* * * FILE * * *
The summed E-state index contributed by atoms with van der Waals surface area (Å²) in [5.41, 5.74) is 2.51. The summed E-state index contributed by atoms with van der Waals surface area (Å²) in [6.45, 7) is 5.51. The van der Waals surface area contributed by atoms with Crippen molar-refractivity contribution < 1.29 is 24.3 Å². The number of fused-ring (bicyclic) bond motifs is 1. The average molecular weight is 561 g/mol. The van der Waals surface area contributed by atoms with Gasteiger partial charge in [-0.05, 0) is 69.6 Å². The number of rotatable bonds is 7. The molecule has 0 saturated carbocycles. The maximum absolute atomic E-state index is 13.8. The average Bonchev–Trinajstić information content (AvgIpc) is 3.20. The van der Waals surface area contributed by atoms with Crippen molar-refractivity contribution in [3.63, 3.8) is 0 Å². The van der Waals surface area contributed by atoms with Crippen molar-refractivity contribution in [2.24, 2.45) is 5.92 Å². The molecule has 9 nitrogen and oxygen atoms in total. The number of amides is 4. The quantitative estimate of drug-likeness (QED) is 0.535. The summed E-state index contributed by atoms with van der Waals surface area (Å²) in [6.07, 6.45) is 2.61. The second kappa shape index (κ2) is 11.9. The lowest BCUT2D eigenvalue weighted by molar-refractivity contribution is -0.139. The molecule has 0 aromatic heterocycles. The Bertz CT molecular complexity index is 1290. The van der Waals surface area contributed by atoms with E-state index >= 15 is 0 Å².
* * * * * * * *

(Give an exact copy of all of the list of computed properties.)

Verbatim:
The summed E-state index contributed by atoms with van der Waals surface area (Å²) in [5.41, 5.74) is 2.51. The summed E-state index contributed by atoms with van der Waals surface area (Å²) in [6.45, 7) is 5.51. The van der Waals surface area contributed by atoms with Crippen molar-refractivity contribution < 1.29 is 24.3 Å². The number of fused-ring (bicyclic) bond motifs is 1. The average molecular weight is 561 g/mol. The van der Waals surface area contributed by atoms with Gasteiger partial charge in [-0.05, 0) is 69.6 Å². The number of rotatable bonds is 7. The molecule has 0 saturated carbocycles. The maximum absolute atomic E-state index is 13.8. The average Bonchev–Trinajstić information content (AvgIpc) is 3.20. The van der Waals surface area contributed by atoms with Crippen molar-refractivity contribution in [3.63, 3.8) is 0 Å². The van der Waals surface area contributed by atoms with Crippen molar-refractivity contribution in [2.24, 2.45) is 5.92 Å². The molecule has 9 nitrogen and oxygen atoms in total. The number of amides is 4. The quantitative estimate of drug-likeness (QED) is 0.535. The summed E-state index contributed by atoms with van der Waals surface area (Å²) in [6.07, 6.45) is 2.61. The second kappa shape index (κ2) is 11.9. The lowest BCUT2D eigenvalue weighted by molar-refractivity contribution is -0.139. The molecule has 0 aromatic heterocycles. The Bertz CT molecular complexity index is 1290. The van der Waals surface area contributed by atoms with E-state index >= 15 is 0 Å².